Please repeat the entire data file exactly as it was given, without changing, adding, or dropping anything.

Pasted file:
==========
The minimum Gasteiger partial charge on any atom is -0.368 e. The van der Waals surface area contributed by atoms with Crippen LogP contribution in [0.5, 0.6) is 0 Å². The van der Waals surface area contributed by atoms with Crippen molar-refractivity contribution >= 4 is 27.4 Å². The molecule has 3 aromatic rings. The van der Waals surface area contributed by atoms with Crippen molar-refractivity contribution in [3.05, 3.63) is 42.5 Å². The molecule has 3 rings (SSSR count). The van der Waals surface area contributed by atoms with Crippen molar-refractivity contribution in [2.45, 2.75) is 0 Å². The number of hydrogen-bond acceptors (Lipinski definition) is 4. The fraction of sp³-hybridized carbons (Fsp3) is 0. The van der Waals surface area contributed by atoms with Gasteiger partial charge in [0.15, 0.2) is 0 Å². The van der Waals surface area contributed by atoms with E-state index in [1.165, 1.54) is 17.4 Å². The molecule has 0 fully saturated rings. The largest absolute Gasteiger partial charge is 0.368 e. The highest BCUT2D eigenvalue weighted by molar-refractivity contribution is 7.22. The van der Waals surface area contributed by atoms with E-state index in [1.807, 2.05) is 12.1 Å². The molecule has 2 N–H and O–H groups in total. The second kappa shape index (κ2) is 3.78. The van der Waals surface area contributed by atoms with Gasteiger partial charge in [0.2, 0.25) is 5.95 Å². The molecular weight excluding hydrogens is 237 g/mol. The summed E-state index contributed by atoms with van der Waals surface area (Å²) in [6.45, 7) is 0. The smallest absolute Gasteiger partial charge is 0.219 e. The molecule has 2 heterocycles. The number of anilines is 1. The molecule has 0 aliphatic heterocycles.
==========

The minimum Gasteiger partial charge on any atom is -0.368 e. The van der Waals surface area contributed by atoms with Crippen LogP contribution in [0.5, 0.6) is 0 Å². The van der Waals surface area contributed by atoms with Crippen molar-refractivity contribution >= 4 is 27.4 Å². The molecule has 3 aromatic rings. The van der Waals surface area contributed by atoms with Crippen molar-refractivity contribution in [3.05, 3.63) is 42.5 Å². The molecule has 3 rings (SSSR count). The van der Waals surface area contributed by atoms with Crippen molar-refractivity contribution in [2.45, 2.75) is 0 Å². The number of hydrogen-bond acceptors (Lipinski definition) is 4. The fraction of sp³-hybridized carbons (Fsp3) is 0. The van der Waals surface area contributed by atoms with Gasteiger partial charge in [0.15, 0.2) is 0 Å². The van der Waals surface area contributed by atoms with E-state index in [1.165, 1.54) is 17.4 Å². The molecule has 0 fully saturated rings. The largest absolute Gasteiger partial charge is 0.368 e. The highest BCUT2D eigenvalue weighted by molar-refractivity contribution is 7.22. The van der Waals surface area contributed by atoms with E-state index in [1.807, 2.05) is 12.1 Å². The molecule has 2 N–H and O–H groups in total. The second kappa shape index (κ2) is 3.78. The van der Waals surface area contributed by atoms with Gasteiger partial charge in [0.2, 0.25) is 5.95 Å². The molecular weight excluding hydrogens is 237 g/mol. The summed E-state index contributed by atoms with van der Waals surface area (Å²) in [6.45, 7) is 0. The smallest absolute Gasteiger partial charge is 0.219 e. The molecule has 2 heterocycles. The number of anilines is 1. The molecule has 0 aliphatic heterocycles.